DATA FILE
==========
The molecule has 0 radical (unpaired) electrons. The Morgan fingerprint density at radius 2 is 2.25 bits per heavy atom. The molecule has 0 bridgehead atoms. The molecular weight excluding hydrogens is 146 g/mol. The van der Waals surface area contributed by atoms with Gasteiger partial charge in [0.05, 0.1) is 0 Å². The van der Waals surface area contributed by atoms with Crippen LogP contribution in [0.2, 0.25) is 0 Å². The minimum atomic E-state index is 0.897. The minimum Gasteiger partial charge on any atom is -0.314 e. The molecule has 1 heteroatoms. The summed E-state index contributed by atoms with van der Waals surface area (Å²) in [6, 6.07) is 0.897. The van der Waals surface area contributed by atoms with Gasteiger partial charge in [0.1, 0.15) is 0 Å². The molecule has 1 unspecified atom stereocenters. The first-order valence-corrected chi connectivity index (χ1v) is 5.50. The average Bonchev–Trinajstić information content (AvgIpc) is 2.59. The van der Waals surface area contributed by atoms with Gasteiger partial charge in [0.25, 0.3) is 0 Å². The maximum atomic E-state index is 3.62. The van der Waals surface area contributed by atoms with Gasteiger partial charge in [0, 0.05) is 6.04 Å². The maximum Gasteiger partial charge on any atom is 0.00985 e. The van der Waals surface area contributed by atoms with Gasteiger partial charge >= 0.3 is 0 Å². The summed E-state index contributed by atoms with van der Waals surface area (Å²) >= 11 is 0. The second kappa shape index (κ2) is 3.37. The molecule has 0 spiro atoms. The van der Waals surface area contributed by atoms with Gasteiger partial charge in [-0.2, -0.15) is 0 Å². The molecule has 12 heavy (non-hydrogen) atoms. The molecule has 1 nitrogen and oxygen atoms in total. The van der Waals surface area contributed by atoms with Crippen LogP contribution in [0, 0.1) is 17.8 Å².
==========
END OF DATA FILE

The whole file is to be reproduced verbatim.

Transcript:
The molecule has 0 radical (unpaired) electrons. The Morgan fingerprint density at radius 2 is 2.25 bits per heavy atom. The molecule has 0 bridgehead atoms. The molecular weight excluding hydrogens is 146 g/mol. The van der Waals surface area contributed by atoms with Gasteiger partial charge in [0.05, 0.1) is 0 Å². The van der Waals surface area contributed by atoms with Crippen LogP contribution in [0.2, 0.25) is 0 Å². The minimum atomic E-state index is 0.897. The minimum Gasteiger partial charge on any atom is -0.314 e. The molecule has 1 heteroatoms. The summed E-state index contributed by atoms with van der Waals surface area (Å²) in [6, 6.07) is 0.897. The van der Waals surface area contributed by atoms with Gasteiger partial charge in [0.1, 0.15) is 0 Å². The molecule has 1 unspecified atom stereocenters. The first-order valence-corrected chi connectivity index (χ1v) is 5.50. The average Bonchev–Trinajstić information content (AvgIpc) is 2.59. The van der Waals surface area contributed by atoms with Gasteiger partial charge in [0.25, 0.3) is 0 Å². The maximum atomic E-state index is 3.62. The van der Waals surface area contributed by atoms with Gasteiger partial charge in [0, 0.05) is 6.04 Å². The maximum Gasteiger partial charge on any atom is 0.00985 e. The van der Waals surface area contributed by atoms with Gasteiger partial charge >= 0.3 is 0 Å². The summed E-state index contributed by atoms with van der Waals surface area (Å²) >= 11 is 0. The second kappa shape index (κ2) is 3.37. The molecule has 0 spiro atoms. The van der Waals surface area contributed by atoms with Gasteiger partial charge in [-0.2, -0.15) is 0 Å². The molecule has 12 heavy (non-hydrogen) atoms. The molecule has 1 nitrogen and oxygen atoms in total. The van der Waals surface area contributed by atoms with Crippen LogP contribution in [0, 0.1) is 17.8 Å².